Thursday, February 19, 2009


Ask any law student, and they will tell you that the most terrifying sound in the world is the sound of your own last name. You’re in class, minding your own business (although it must be noted that the twelve people behind you are also minding your business while you’re reading your facebook wall in class). In the back of your mind, you vaguely register the fact that the professor is asking a question. And then you hear your name.
There is a moment where your subconscious tries to protect you, a split-second where you find yourself glancing around the room in search of this elusive “Smith”, “Jones”, or “Williams” who was just called on. Hmmm, Your mind tells you, smugly. They must be absent today. And then reality kicks in. That was your name. And you are, clearly, present.
“Ahh…” you clear your throat, pretend to consult your case brief, anything to buy time. After a moment it becomes patently obvious that you don’t even know the question that was asked, let alone the answer. “Could you…I didn’t understand the question, could you repeat it?”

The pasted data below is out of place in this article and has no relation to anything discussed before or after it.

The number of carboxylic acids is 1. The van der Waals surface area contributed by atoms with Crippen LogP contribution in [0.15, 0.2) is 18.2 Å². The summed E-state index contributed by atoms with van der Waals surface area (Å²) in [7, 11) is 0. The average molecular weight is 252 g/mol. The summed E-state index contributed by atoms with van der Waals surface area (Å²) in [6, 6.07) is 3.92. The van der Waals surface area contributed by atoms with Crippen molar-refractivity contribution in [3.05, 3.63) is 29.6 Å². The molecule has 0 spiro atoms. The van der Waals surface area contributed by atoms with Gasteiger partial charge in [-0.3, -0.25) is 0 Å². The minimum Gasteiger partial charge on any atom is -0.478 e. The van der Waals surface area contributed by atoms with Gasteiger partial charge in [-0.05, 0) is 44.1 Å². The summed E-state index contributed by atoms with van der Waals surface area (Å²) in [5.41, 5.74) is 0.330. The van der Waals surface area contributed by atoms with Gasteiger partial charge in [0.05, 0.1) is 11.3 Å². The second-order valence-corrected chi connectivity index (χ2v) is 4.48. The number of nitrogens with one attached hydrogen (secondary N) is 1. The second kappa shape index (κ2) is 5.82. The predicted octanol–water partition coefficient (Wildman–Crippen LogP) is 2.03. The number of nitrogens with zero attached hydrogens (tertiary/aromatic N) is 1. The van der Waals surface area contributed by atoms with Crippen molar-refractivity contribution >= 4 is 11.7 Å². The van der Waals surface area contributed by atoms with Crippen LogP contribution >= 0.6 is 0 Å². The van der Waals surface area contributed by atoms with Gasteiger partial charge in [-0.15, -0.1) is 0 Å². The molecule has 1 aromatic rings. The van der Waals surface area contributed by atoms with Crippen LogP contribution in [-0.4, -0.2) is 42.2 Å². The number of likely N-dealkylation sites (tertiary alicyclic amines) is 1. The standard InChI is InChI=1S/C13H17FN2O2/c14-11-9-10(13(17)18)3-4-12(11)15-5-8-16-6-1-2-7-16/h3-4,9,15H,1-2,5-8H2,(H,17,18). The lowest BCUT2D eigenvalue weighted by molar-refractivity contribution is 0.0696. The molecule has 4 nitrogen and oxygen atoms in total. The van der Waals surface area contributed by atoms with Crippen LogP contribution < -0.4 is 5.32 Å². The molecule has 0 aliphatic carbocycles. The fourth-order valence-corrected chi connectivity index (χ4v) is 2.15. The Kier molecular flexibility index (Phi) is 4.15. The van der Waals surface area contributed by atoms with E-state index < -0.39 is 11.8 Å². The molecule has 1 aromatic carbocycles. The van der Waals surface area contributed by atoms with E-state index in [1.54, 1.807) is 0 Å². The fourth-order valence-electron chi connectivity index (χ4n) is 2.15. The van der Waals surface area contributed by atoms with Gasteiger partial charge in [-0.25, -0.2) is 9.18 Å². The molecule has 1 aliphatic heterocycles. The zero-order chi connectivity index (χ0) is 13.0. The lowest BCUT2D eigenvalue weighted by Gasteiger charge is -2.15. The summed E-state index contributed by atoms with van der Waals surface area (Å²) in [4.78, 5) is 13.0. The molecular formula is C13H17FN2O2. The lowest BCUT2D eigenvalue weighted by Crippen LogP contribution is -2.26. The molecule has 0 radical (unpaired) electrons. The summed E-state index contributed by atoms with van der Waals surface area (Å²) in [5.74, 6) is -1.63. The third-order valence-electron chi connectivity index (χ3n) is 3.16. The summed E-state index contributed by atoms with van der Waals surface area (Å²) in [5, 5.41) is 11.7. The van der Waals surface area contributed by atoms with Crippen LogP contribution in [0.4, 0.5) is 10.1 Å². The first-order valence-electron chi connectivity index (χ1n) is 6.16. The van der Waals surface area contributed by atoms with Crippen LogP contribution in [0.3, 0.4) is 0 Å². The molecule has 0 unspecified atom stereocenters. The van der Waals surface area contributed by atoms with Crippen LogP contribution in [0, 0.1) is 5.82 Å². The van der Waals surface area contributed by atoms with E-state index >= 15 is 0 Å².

The professor gives you a piercing stare and flicks his eyes around the classroom, either amused or irritated, depending on his mood and personality, that you have the gall to admit that you’ve been paying no attention. At all. “Counselor,” he says, “I asked you what the holding of the court was in Marbury v. Madison.
No kidding, it is the most terrifying moment of your life every time it happens to you. Those who were called on the first day of law school are remembered forever by their classmates.
Don’t believe me? Ask another law student. But do me a favor—call them by their last name and watch them jump.

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